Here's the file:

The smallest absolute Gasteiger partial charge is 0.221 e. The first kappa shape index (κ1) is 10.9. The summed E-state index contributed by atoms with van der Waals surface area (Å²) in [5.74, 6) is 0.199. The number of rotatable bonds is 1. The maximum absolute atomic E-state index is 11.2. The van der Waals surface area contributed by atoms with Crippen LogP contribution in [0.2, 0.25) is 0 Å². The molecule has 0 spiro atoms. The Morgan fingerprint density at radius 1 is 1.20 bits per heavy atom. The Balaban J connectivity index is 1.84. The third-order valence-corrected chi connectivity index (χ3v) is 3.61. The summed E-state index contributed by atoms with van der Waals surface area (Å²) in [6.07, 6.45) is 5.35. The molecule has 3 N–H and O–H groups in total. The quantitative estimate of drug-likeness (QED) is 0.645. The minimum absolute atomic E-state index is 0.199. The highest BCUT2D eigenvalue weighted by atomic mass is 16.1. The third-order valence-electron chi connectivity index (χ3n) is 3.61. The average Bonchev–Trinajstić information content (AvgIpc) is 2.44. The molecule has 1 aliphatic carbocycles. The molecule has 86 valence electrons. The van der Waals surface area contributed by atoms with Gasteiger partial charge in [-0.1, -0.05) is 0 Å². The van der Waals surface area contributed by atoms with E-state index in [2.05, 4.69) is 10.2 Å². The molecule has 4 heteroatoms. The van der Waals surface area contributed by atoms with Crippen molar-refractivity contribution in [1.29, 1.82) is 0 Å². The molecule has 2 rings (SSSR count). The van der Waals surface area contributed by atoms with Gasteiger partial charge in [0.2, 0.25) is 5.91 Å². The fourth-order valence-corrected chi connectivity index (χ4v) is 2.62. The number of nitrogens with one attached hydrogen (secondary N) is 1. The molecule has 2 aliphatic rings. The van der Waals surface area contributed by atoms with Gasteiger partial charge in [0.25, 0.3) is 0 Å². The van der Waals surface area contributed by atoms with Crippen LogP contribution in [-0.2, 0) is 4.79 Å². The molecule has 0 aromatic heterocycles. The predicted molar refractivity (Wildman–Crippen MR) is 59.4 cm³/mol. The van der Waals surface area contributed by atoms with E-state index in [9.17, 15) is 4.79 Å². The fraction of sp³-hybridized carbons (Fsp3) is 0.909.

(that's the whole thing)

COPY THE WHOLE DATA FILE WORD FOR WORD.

The smallest absolute Gasteiger partial charge is 0.221 e. The first kappa shape index (κ1) is 10.9. The summed E-state index contributed by atoms with van der Waals surface area (Å²) in [5.74, 6) is 0.199. The number of rotatable bonds is 1. The maximum absolute atomic E-state index is 11.2. The van der Waals surface area contributed by atoms with Crippen LogP contribution in [0.2, 0.25) is 0 Å². The molecule has 0 spiro atoms. The Morgan fingerprint density at radius 1 is 1.20 bits per heavy atom. The Balaban J connectivity index is 1.84. The third-order valence-corrected chi connectivity index (χ3v) is 3.61. The summed E-state index contributed by atoms with van der Waals surface area (Å²) in [6.07, 6.45) is 5.35. The molecule has 3 N–H and O–H groups in total. The quantitative estimate of drug-likeness (QED) is 0.645. The minimum absolute atomic E-state index is 0.199. The highest BCUT2D eigenvalue weighted by atomic mass is 16.1. The third-order valence-electron chi connectivity index (χ3n) is 3.61. The average Bonchev–Trinajstić information content (AvgIpc) is 2.44. The molecule has 1 aliphatic carbocycles. The molecule has 86 valence electrons. The van der Waals surface area contributed by atoms with Gasteiger partial charge in [-0.1, -0.05) is 0 Å². The van der Waals surface area contributed by atoms with E-state index in [2.05, 4.69) is 10.2 Å². The molecule has 4 heteroatoms. The van der Waals surface area contributed by atoms with Crippen molar-refractivity contribution in [1.29, 1.82) is 0 Å². The molecule has 2 rings (SSSR count). The van der Waals surface area contributed by atoms with Gasteiger partial charge in [0.2, 0.25) is 5.91 Å². The fourth-order valence-corrected chi connectivity index (χ4v) is 2.62. The number of nitrogens with one attached hydrogen (secondary N) is 1. The molecule has 2 aliphatic rings. The van der Waals surface area contributed by atoms with Gasteiger partial charge in [0.25, 0.3) is 0 Å². The van der Waals surface area contributed by atoms with Crippen LogP contribution in [-0.2, 0) is 4.79 Å². The molecule has 0 aromatic heterocycles. The predicted molar refractivity (Wildman–Crippen MR) is 59.4 cm³/mol. The van der Waals surface area contributed by atoms with E-state index in [9.17, 15) is 4.79 Å². The fraction of sp³-hybridized carbons (Fsp3) is 0.909.